Former director, deputy reflect on time with EMA; Tenure included responding to pipeline explosions, tornadoes, flooding and more

Published 9:00 am Friday, January 6, 2023

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STANFORD – Within his first few months of being the Director of the Lincoln County Emergency Management Agency, Don Gilliam said a tornado hit the middle school and not long after that there was a train derailment in Geneva.

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“I got indoctrinated pretty quickly,” Gilliam said laughing.

Gilliam started in 2011 and during his 12 years as EMA Director he has dealt with a fair number of local emergencies from flooding and winter storms to fires and tornados.

But nothing compares to the 2019 gas pipeline explosion in Moreland, Gilliam said.

“I guess the one that was most traumatic would have been the pipeline explosion. It affected 75 people directly and hundreds indirectly,” he said. “Now we’ve had some snow storms and ice storms since then, we’ve had some flooding that affected a large amount of people, but it was gradual so you kind of eased into it and had time to make plans.”

With the pipeline explosion something had to be done immediately, he said.

The explosion resulted in one death and the destruction of five homes. Several other homes were damaged as the fire burned about 30 acres in the Moreland area.

Lincoln County’s EMA response was recognized nationally and Gilliam, along with Deputy Director Trish O’Quin, was invited by agencies across Kentucky and beyond to give presentations on the county’s response.

“It put to use everything we had been practicing throughout the years, all the connecting of agencies, the interoperability with other agencies and other counties. Everyone came together and they knew their jobs and it was controlled chaos, “ O’Quin said. “Everybody had their job and knew what they were supposed to do, even from other counties, because we do these drills every year.”

Each year EMA would coordinate a countywide mock drill to help prepare agencies such as fire, EMS and police for all kinds of different disasters.

Gilliam said his favorite part of the job was helping other people and agencies be prepared for the unexpected and plan a response.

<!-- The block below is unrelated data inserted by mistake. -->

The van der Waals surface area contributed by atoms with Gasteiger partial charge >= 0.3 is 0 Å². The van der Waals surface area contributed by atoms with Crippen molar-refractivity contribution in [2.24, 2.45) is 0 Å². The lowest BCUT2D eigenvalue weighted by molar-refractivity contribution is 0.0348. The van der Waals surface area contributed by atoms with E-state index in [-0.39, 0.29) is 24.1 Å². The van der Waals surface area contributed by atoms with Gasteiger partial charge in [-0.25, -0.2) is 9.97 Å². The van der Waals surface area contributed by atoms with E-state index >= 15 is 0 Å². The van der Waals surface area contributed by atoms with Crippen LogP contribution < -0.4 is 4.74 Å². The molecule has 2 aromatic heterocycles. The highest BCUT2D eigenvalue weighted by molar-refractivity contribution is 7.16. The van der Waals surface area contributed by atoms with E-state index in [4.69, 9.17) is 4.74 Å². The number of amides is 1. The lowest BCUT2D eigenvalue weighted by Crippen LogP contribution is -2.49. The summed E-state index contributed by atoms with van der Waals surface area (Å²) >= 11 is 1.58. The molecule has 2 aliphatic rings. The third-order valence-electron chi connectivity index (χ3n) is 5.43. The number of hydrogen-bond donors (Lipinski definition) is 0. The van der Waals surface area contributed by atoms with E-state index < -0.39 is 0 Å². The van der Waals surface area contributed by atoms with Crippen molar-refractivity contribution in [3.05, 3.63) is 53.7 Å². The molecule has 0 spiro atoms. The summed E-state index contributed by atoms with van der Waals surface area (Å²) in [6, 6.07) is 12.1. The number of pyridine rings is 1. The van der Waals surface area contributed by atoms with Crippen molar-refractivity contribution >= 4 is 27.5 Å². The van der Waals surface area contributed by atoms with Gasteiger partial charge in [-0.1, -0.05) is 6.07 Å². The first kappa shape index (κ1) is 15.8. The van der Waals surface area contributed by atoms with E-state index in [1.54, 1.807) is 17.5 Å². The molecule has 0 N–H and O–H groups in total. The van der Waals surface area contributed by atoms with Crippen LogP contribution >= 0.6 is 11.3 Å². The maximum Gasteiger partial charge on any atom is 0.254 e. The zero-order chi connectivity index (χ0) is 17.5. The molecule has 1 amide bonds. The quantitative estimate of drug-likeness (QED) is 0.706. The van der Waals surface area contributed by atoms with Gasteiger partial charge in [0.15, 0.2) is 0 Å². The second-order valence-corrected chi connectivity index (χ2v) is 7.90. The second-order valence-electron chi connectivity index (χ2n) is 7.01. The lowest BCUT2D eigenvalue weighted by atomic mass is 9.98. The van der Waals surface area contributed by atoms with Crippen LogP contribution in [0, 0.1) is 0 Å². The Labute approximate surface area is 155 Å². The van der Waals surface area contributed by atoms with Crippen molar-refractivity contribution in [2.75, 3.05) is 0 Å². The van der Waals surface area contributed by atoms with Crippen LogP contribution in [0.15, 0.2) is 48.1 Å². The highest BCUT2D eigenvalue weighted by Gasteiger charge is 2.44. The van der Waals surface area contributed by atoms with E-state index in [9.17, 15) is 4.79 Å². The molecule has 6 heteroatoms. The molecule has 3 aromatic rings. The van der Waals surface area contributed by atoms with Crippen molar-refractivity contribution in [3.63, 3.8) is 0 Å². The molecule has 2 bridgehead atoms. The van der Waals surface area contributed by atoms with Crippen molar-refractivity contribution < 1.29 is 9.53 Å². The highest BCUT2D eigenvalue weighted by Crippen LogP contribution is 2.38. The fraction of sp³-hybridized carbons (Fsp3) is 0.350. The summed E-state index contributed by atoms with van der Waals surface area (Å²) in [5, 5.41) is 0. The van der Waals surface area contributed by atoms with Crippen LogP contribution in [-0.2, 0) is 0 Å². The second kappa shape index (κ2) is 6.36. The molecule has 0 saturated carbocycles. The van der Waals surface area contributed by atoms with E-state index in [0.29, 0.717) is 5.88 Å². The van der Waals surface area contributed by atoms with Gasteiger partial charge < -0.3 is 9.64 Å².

“When things turn out positive, that gives you a good feeling. There’s always issues. There’s always things you could have done better and you could have done different and you learn from those. Sometimes trial by fire is the best way to learn,” Gilliam said. “I think what I enjoyed more than anything is people would come to us and ask us ‘help us plan,’ or ‘come and do a program and presentation, tell us what we need.’”

Gilliam said those requests came from all kinds of organizations from schools and churches to local businesses.

“There are a lot of different avenues that people would come to us. We were accessible,” he said. “I always took the position that I wanted to be better and leave the office better than I found it and I think that we have done that.”

Gilliam said he’s proud of the work he’s done and hopes the new EMA Director and assistants will be successful, though it may be hard to maintain the same level of community engagement as a part-time office.

“A part-time office can’t get out and interact with the public like we did, they can’t present programs like we did. They can’t offer training and do the exercises that we were able to do because they’re not going to have the time,” he said. “I think as far as the county having the benefit of a director and getting enough documentation to get the grant money that comes with that office, I think part-time will take care of that.”

Gilliam said he wishes the new director, Ashley Powell, the best.

“I live here, I want it to work great,” he said.

O’Quin, who served in the position for six years, said she enjoyed a lot of aspects of the job, especially the camaraderie across multiple agencies.

“I really enjoyed working with the county and getting to know everybody, working with the different agencies. It was an honor and privilege to serve the county for six years as the Deputy Director,” she said. “When all is said and done, we put hours and hours of training and experience into this job and I really hope it can be carried on and done well. Ashley Powell is a very intelligent man and I think he’ll do well with what he’s given.”